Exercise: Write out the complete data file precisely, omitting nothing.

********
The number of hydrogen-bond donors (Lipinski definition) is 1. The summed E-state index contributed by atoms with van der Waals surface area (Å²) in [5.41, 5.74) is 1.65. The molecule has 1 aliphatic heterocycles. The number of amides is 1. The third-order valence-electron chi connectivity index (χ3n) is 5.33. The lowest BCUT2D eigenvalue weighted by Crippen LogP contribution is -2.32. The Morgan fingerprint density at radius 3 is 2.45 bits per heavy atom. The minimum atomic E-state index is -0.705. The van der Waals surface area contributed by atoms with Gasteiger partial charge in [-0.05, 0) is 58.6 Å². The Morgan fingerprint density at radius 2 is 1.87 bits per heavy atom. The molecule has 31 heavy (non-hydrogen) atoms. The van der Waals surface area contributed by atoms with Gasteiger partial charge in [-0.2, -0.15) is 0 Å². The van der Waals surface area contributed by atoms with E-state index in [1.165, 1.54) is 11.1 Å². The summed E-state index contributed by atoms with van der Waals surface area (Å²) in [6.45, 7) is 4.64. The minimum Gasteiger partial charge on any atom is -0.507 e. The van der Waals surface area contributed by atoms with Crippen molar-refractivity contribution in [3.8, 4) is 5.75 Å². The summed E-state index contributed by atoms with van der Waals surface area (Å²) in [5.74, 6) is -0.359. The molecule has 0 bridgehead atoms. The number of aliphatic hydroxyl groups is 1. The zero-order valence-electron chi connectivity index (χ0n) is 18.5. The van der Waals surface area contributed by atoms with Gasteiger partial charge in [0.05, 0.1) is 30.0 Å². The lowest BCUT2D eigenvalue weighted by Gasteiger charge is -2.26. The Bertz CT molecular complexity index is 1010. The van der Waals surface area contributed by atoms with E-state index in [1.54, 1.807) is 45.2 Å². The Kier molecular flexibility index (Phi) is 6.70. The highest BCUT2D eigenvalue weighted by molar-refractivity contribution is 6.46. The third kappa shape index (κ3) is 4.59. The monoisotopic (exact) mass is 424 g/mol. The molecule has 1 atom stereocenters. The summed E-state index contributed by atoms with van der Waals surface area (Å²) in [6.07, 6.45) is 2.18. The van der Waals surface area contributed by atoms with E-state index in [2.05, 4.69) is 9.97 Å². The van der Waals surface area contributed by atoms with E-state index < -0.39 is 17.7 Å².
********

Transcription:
The number of hydrogen-bond donors (Lipinski definition) is 1. The summed E-state index contributed by atoms with van der Waals surface area (Å²) in [5.41, 5.74) is 1.65. The molecule has 1 aliphatic heterocycles. The number of amides is 1. The third-order valence-electron chi connectivity index (χ3n) is 5.33. The lowest BCUT2D eigenvalue weighted by Crippen LogP contribution is -2.32. The Morgan fingerprint density at radius 3 is 2.45 bits per heavy atom. The minimum atomic E-state index is -0.705. The van der Waals surface area contributed by atoms with Gasteiger partial charge in [-0.05, 0) is 58.6 Å². The Morgan fingerprint density at radius 2 is 1.87 bits per heavy atom. The molecule has 31 heavy (non-hydrogen) atoms. The van der Waals surface area contributed by atoms with Gasteiger partial charge in [-0.2, -0.15) is 0 Å². The van der Waals surface area contributed by atoms with E-state index in [1.165, 1.54) is 11.1 Å². The summed E-state index contributed by atoms with van der Waals surface area (Å²) in [6.45, 7) is 4.64. The minimum Gasteiger partial charge on any atom is -0.507 e. The van der Waals surface area contributed by atoms with Crippen molar-refractivity contribution in [3.8, 4) is 5.75 Å². The summed E-state index contributed by atoms with van der Waals surface area (Å²) in [5.74, 6) is -0.359. The molecule has 0 bridgehead atoms. The number of aliphatic hydroxyl groups is 1. The zero-order valence-electron chi connectivity index (χ0n) is 18.5. The van der Waals surface area contributed by atoms with Gasteiger partial charge in [0.05, 0.1) is 30.0 Å². The lowest BCUT2D eigenvalue weighted by Gasteiger charge is -2.26. The Bertz CT molecular complexity index is 1010. The van der Waals surface area contributed by atoms with E-state index in [1.54, 1.807) is 45.2 Å². The Kier molecular flexibility index (Phi) is 6.70. The highest BCUT2D eigenvalue weighted by molar-refractivity contribution is 6.46. The third kappa shape index (κ3) is 4.59. The monoisotopic (exact) mass is 424 g/mol. The molecule has 1 atom stereocenters. The summed E-state index contributed by atoms with van der Waals surface area (Å²) in [6.07, 6.45) is 2.18. The van der Waals surface area contributed by atoms with E-state index in [2.05, 4.69) is 9.97 Å². The van der Waals surface area contributed by atoms with E-state index < -0.39 is 17.7 Å².